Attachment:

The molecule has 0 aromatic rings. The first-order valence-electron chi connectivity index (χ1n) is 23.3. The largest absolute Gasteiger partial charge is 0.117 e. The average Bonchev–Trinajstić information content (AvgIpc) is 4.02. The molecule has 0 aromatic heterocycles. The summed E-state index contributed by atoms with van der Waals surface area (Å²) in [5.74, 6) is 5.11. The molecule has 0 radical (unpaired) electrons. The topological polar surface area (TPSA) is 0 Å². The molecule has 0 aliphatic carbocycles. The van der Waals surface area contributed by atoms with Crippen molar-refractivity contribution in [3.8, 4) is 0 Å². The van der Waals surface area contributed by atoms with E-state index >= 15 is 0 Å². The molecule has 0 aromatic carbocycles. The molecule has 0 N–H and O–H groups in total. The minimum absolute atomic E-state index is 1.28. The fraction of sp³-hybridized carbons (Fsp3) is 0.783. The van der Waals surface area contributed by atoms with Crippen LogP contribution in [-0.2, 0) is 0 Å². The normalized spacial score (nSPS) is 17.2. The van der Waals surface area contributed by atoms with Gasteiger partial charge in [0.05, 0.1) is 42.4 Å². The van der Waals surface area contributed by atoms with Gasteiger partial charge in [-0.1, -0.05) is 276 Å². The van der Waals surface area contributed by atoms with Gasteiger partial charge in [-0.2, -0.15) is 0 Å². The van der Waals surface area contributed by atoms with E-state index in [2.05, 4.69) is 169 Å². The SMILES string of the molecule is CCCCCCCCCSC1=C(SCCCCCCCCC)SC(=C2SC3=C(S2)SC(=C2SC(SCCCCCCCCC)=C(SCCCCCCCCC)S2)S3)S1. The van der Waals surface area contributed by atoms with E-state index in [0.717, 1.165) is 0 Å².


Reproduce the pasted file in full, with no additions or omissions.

The molecule has 0 aromatic rings. The first-order valence-electron chi connectivity index (χ1n) is 23.3. The largest absolute Gasteiger partial charge is 0.117 e. The average Bonchev–Trinajstić information content (AvgIpc) is 4.02. The molecule has 0 aromatic heterocycles. The summed E-state index contributed by atoms with van der Waals surface area (Å²) in [5.74, 6) is 5.11. The molecule has 0 radical (unpaired) electrons. The topological polar surface area (TPSA) is 0 Å². The molecule has 0 aliphatic carbocycles. The van der Waals surface area contributed by atoms with Crippen molar-refractivity contribution in [3.8, 4) is 0 Å². The van der Waals surface area contributed by atoms with E-state index >= 15 is 0 Å². The molecule has 0 aromatic carbocycles. The molecule has 0 N–H and O–H groups in total. The minimum absolute atomic E-state index is 1.28. The fraction of sp³-hybridized carbons (Fsp3) is 0.783. The van der Waals surface area contributed by atoms with Crippen LogP contribution in [-0.2, 0) is 0 Å². The normalized spacial score (nSPS) is 17.2. The van der Waals surface area contributed by atoms with Gasteiger partial charge in [0.05, 0.1) is 42.4 Å². The van der Waals surface area contributed by atoms with Gasteiger partial charge in [-0.1, -0.05) is 276 Å². The van der Waals surface area contributed by atoms with Gasteiger partial charge in [-0.2, -0.15) is 0 Å². The van der Waals surface area contributed by atoms with E-state index in [2.05, 4.69) is 169 Å². The SMILES string of the molecule is CCCCCCCCCSC1=C(SCCCCCCCCC)SC(=C2SC3=C(S2)SC(=C2SC(SCCCCCCCCC)=C(SCCCCCCCCC)S2)S3)S1. The van der Waals surface area contributed by atoms with E-state index in [0.717, 1.165) is 0 Å².